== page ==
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'Bad Boys II'

Driven to excess

Friday, July 18, 2003

By Barbara Vancheri, Post-Gazette Staff Writer

When Will Smith appeared on "The Tonight Show With Jay Leno," the host suggested it was payback time. All those men who had been dragged to the romantic comedy "Alex & Emma" (and frankly there haven't been many moviegoers of either gender) could coerce their girlfriends and wives to see "Bad Boys II."

 
 
"Bad Boys II"

RATING: R for strong violence and action, pervasive language, sexuality and drug content.
STARRING: Will Smith, Martin Lawrence
DIRECTOR: Michael Bay

   
 

It's a boy's or, given its deserved R rating, men's movie in which Smith drives a smoke-gray 575 Maranello Ferrari, in which Dan Marino has a cameo, in which the naked corpses in a mortuary include a buxom young woman shown not once but several times and in which there are enough explosives to satisfy the most perverse pyromaniac. More cars gave their lives, or perhaps just their transmissions and tire treads, in the service of this movie than I could possibly count.

"Bad Boys II" reunites the key team from 1995's "Bad Boys": director Michael Bay and Smith and Martin Lawrence, who play Miami narcotics detectives. Back then, Bay was making his directorial debut, Smith had yet to become a summer sensation with such movies as "Independence Day" and "Men in Black," and Lawrence's invasion of "Big Momma's House" was still to come.

Now, the salaries, stakes and stunts are much bigger as Smith returns as cop Mike Lowrey, a wealthy, well-dressed bachelor, and Lawrence reprises his role as Marcus Burnett, husband and father of three. It turns out Marcus has a younger sister, Syd (Gabrielle Union), who tells her family she's a paper pusher for the Drug Enforcement Agency but is actually undercover in money laundering.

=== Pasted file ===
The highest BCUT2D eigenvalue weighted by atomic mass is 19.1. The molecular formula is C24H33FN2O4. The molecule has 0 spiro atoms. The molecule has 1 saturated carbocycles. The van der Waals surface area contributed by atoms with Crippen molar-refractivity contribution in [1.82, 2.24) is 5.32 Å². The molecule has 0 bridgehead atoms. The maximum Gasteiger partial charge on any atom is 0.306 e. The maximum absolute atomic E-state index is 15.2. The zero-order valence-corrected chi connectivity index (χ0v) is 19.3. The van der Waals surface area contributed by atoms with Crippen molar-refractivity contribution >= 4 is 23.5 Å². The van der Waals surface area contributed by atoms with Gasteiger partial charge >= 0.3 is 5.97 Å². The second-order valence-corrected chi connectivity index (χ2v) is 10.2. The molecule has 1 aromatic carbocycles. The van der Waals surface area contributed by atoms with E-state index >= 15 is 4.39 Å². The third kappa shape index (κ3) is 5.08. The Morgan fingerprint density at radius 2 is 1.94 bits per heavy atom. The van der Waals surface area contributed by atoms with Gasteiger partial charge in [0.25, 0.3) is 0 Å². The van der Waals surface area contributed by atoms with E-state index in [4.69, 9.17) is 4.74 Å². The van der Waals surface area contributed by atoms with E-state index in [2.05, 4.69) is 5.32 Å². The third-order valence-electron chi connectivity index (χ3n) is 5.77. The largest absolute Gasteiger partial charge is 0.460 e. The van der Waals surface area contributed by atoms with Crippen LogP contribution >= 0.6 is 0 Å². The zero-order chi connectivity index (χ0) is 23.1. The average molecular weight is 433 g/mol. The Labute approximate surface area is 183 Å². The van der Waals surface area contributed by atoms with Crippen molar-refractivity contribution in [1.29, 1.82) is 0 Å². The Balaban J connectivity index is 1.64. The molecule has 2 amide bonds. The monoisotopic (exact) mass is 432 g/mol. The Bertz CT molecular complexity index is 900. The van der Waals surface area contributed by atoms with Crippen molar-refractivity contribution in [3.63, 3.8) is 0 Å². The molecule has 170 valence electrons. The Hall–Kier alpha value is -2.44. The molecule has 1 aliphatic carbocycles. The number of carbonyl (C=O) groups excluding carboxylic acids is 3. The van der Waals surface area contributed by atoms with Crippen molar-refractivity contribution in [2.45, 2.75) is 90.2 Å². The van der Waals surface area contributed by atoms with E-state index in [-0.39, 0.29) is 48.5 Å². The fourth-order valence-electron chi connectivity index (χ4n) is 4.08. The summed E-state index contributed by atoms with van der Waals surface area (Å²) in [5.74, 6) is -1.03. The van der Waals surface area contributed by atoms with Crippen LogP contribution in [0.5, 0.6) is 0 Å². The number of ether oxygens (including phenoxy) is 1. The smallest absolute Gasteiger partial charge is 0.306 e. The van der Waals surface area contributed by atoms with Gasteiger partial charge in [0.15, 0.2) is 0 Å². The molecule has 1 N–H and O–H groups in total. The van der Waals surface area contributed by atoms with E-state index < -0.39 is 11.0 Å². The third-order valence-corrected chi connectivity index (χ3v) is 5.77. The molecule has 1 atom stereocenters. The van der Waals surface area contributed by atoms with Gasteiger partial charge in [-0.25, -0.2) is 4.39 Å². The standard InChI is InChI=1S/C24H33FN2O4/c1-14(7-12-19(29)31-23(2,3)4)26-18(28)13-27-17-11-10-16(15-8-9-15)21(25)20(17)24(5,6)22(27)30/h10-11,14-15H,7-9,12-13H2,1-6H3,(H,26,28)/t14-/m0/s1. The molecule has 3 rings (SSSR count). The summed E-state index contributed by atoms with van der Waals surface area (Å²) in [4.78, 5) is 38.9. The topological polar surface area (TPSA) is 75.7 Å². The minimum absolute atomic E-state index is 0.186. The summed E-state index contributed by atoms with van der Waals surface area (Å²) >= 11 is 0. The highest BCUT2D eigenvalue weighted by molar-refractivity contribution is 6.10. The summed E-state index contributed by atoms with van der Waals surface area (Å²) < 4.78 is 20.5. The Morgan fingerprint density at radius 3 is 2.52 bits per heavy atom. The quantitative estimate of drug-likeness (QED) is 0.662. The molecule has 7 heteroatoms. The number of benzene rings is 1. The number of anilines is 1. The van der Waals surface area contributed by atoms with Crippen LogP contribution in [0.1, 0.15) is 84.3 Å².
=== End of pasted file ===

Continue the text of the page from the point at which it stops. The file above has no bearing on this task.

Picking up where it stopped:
When Syd's work brings her to Miami, her world collides with that of Mike and Marcus as they all set their sights on a Cuban drug lord, Johnny Tapia (Jordi Molla). He's aiming to be the biggest distributor of Ecstasy in America and is ruthless with everyone but his pampered daughter and elderly mother.

The various friendships in the Lowrey-Burnett triangle are tested, as Mike and Syd try to conceal their attraction, as Marcus accuses Mike of putting him at unnecessary risk and of "suppressing his spiritual growth," and as Marcus refuses to view Syd as a fellow law enforcement agent.

The story binds together a series of over-the-top stunts and artistically composed shots of, especially, Smith. Minutes into the movie, he strips off his KKK white robe disguise and emerges with guns ablazing, his body posed against a burning cross in the background. Bay, whose credits include "Pearl Harbor," "Armageddon" and "The Rock," has a fondness for slow-motion shots, the better to see those bullets flying through the air and into someone's flesh.

Comic relief is provided, in part, by police Capt. Howard (Joe Pantoliano) who has little tricks to try to control his anger when the cops turn up on TV in a chase on the MacArthur Causeway that crashes a couple of dozen cars and one boat. In addition to Pantoliano, the supporting cast also includes Peter Stormare as a Russian mobster and Theresa Randle as Marcus' wife.

"Bad Boys II," with a soundtrack studded with chart-toppers such as Beyonce, Justin Timberlake, Notorious B.I.G. and 50 Cent, is nearly 2 hours and 30 minutes long. It's more action than comedy, which is too bad given the presence of Smith and Lawrence, although a scene in which a key character unknowingly ingests Ecstasy tablets is played a little too much for laughs. Everyone in this universe operates outside of normal police procedure; in real life, these guys would be suspended, shackled to desk duty or thrown in front of a review board.

The sequel is aggressive in its effort to be bigger and badder, so to speak, than the first one, which was pretty flashy, fast, music-soaked and all about style, not substance. This time around, Union is given a smarter female lead to play and Smith and Lawrence are as comfortable as "MIB" Smith and Tommy Lee Jones, but the sheer testosterone-driven excess of it all makes it seem like extreme moviemaking.

Why, for instance, simply have corpses bounce onto the street when you could run over one and see its head pop off? It serves violence in oversize portions, making it seem gluttonous on both sides of the screen.


Barbara Vancheri can be reached at bvancheri@post-gazette.com or 412-263-1632.

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